3 Steps to becoming a successful social entrepreneur

The Venture Partnership Foundation (VPF) is a group of senior venture capitalists, private equity fund managers and business people who support promising social entrepreneurs in achieving scale. This post is the first in a series addressing how VPF’s portfolio of social entrepreneurs have overcome challenges that offer interesting comparisons for any entrepreneur and looks at the challenges faced by one of the most rapidly growing social enterprises that VPF has backed: Promoting Equality in African Schools (PEAS).

In just six years, PEAS has built a network of 22 low-cost, sustainable private secondary schools in remote areas of sub-Saharan Africa, where only 25% of children have access to secondary school. Founder and CEO John Rendel (recognised as ‘one to watch’ by the Courvoisier Future 500) based PEAS’ extraordinary last three years’ income growth of 1000% on a business model that combines a UK charity with in-country social enterprises. His entrepreneurialism was recognised at this year’s UK Civil Society Awards, where PEAS won both the International Development and the Overall awards.

What were the three greatest challenges in growing PEAS so rapidly?

1. Securing growth funding as a social entrepreneur

PEAS’ biggest challenge was raising funding for salaries so that staff could work full time on growing the organisation. The scarcity of growth funding is a critical limiting factor for hundreds of small social enterprises structured as charities. Whereas in a fully commercial context investors understand that growth requires investment in people, donors often refuse to fund ‘inefficient’ charities that spend ‘too much’ on salaries. Investing for the future, in a way that ultimately generates greater social impact, becomes very difficult, because few donors offer unrestricted funding (which can be spent on salaries and fuelling growth), and income is almost always tied to specific projects. ‘I want to see where my money goes’ is the understandable agenda behind these restrictions. Unfortunately, this reduces the organisation’s total social impact, because it reduces the availability and thereby increases the costs of generating unrestricted income, which reduces efficiency and stifles overall impact growth. Although a donor’s funds may be directed to a specific project, and seem more efficient when assessed in isolation, the organisation as a whole becomes less efficient as a result. Those same funds could have greater impact if they were provided without the strings attached. John’s advice to donors interested in growing social enterprise is to follow VPF’s example and provide unrestricted funding on the back of confidence in the organisation’s team, vision and strategic plan. In John’s words, “how can you trust the project, no matter how much you try to control spending if you don’t trust the organisation?” It follows that if you trust the organisation, why not let them control spending (as you would if you took minority equity in a commercial start-up)? Ambitious social entrepreneurs need to identify the costs of growth early on and focus on persuading pioneer supporters that these are worth paying, as investing in growth will ultimately create more social impact.

2. Sticking to the basic principles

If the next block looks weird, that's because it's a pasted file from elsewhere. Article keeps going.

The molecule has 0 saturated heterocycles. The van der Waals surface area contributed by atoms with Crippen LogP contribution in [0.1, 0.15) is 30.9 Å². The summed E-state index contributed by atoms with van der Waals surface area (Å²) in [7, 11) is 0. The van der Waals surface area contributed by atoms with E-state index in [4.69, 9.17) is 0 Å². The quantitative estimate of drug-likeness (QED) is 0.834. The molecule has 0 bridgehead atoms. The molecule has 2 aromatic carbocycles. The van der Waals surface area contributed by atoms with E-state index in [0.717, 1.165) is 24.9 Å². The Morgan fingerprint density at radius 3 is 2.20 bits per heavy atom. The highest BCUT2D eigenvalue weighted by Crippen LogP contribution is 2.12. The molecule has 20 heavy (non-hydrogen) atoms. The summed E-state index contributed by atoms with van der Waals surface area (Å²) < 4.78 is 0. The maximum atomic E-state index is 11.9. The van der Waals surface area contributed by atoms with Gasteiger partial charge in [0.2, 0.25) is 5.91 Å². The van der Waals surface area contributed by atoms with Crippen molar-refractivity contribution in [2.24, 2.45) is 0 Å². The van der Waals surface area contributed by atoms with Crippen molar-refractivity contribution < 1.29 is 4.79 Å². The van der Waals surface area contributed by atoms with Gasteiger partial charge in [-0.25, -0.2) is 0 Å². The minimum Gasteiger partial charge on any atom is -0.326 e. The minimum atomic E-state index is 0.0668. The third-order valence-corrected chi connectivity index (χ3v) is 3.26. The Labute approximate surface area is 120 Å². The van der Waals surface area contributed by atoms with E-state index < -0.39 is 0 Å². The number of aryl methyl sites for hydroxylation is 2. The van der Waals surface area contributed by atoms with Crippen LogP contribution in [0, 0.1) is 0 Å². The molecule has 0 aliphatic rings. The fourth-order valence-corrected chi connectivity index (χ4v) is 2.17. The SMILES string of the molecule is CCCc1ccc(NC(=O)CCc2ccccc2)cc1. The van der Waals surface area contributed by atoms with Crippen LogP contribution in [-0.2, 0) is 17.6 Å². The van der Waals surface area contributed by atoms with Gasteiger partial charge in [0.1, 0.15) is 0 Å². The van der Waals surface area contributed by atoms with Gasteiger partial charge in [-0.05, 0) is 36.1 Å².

Another challenge has been avoiding corruption when setting up schools. PEAS initially spent months trying to secure free land from Ugandan local governments, but quickly realised it was safer (based on cleaner expectations) to buy from private landowners to secure long-term tenure and de-risk further investments in their schools’ expansion. John holds that “a strict policy of never paying bribes may prevent the opening or force the closure of a school, but gives our staff the confidence to say “we just don’t ever pay bribes”, which then helps reduce the number of solicitations.” When asked for a bribe (e.g. to register a school), PEAS contact increasingly senior officials until the corrupt subordinates are reprimanded. They also find inexpensive ways of recognising officials who have supported PEAS, for example by making them guests of honour at school launch ceremonies. John’s view is that “sticking to important principles can make growth more complicated, but it is pointless to support developing countries if you propagate practices that destroy trust and development itself.”

3. Finding the right people

PEAS now have a very talented team, but recruitment is a very difficult part of growing a strong organisation. The best advice John ever received from an entrepreneur was “you will definitely make mistakes, no matter how brilliant your judgement, so prepare for them.” That preparation involves surrounding yourself with good people, which means investing in HR consultancy and an HR team as early as possible. John told us that “alongside investment in monitoring and evaluation capacity, a strong HR department is likely to be undervalued by entrepreneurs, especially those who, like me, have never worked in a large organisation.” Any early stage investor also knows that they are buying a stake in the team, and that good ideas need good people.

VPF supports social entrepreneurs who exhibit the characteristics of their commercial counterparts. Most entrepreneurs follow Churchill in describing success as moving from one failure to the next with no loss of enthusiasm, and this has certainly been PEAS’ approach. Getting to where they are now has required six years of hard slog, involved a series of mistakes both big and small, and hopefully has been as much fun for PEAS as it has for VPF as a financer and pro bono supporter.